“Carnage is necessary”: Expert sees Ukraine as a “heroic society”

“Carnage is Necessary”
Expert sees Ukraine as a “heroic society”

Brazil’s President Lula recommends himself as a peace broker in Ukraine. Conflict researcher Mölling believes that this idea currently has no chance. Only thousands of Russians in body bags would bring Moscow the realization that the war was over. “The carnage is therefore necessary.”

Security expert Christian Mölling sees no quick way to a negotiated peace in Ukraine. “As a consequence, this slaughter – the death of many thousands of people – is necessary,” said the deputy director of the German Society for Foreign Policy in the Stern podcast “Ukraine – the situation”. It’s about making it clear to Russia that it can’t gain any advantage by continuing its aggression: “As bitter as that is, you will only come to this realization on the battlefield.”

Mölling expressed skepticism about the Brazilian President’s proposal to install a new club of countries in the Ukraine conflict, which would advance a peace initiative. “This is not a schoolyard brawl that you can just negotiate away.” Rather, Russian President Vladimir Putin has announced his willingness to bomb the Ukrainian people to the ground. He therefore currently sees no basis for changing the initial situation with a change in the agent team. During Chancellor Olaf Scholz’ trip to Brazil, President Luiz Inácio Lula da Silva proposed founding a club around Brazil and China as mediators in the Ukraine war.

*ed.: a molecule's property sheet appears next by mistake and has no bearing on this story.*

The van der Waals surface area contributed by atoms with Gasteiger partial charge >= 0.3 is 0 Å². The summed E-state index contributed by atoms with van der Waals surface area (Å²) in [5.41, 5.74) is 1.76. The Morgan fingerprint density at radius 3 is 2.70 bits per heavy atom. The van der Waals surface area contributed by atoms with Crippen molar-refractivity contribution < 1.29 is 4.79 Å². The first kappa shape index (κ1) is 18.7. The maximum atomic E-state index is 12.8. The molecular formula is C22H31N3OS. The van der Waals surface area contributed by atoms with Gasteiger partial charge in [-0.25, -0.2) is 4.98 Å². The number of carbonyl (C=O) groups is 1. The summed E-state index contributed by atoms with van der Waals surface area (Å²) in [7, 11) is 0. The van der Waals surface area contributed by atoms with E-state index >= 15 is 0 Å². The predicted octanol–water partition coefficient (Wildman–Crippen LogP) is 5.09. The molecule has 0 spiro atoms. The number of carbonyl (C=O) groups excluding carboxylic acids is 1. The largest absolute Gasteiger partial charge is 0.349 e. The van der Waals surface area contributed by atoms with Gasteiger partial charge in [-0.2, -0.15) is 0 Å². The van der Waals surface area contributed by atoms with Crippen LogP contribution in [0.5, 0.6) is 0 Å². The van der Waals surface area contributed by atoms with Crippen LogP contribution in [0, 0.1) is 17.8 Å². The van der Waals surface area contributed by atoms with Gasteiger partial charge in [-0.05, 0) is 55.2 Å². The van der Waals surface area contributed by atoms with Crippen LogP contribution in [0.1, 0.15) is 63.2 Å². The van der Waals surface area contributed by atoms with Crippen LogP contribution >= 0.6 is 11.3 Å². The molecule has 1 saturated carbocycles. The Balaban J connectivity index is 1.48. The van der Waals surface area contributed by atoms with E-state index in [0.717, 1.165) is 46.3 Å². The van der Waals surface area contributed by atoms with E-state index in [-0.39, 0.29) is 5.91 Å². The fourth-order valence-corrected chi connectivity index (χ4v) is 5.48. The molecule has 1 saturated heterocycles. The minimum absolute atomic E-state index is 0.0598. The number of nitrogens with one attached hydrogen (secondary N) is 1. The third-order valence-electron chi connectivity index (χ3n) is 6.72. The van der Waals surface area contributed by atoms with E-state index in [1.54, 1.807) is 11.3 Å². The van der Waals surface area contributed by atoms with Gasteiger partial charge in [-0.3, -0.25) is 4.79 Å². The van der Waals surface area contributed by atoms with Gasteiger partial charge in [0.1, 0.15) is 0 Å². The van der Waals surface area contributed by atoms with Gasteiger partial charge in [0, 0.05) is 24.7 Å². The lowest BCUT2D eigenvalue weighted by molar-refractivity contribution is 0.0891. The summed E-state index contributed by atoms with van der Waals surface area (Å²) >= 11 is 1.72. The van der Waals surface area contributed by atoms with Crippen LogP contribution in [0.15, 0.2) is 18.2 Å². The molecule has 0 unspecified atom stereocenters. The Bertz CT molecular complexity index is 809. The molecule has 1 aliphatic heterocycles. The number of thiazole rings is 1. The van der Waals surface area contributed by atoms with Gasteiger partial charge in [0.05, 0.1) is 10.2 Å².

Gap between Germany and Ukraine widens

Mölling also sees clear boundaries for Ukraine’s concessions to the Russian invaders: “We mustn’t underestimate the fact that Ukraine’s staying power is also based on the fact that it has sworn not just to a political, but a military victory.” In such a mood, any compromise that Kyiv could make would be extremely difficult to convey to the population.

At the same time, Mölling saw a growing cultural gap between Germany and the Ukraine. A “heroic society” is growing in Ukraine, which will later represent a myth of victory. In Germany, which did not liberate itself in World War II, this caused “double shame,” said Mölling. This “gap” will also exacerbate conflicts between Berlin and Kyiv when it comes to rebuilding the country after the war.

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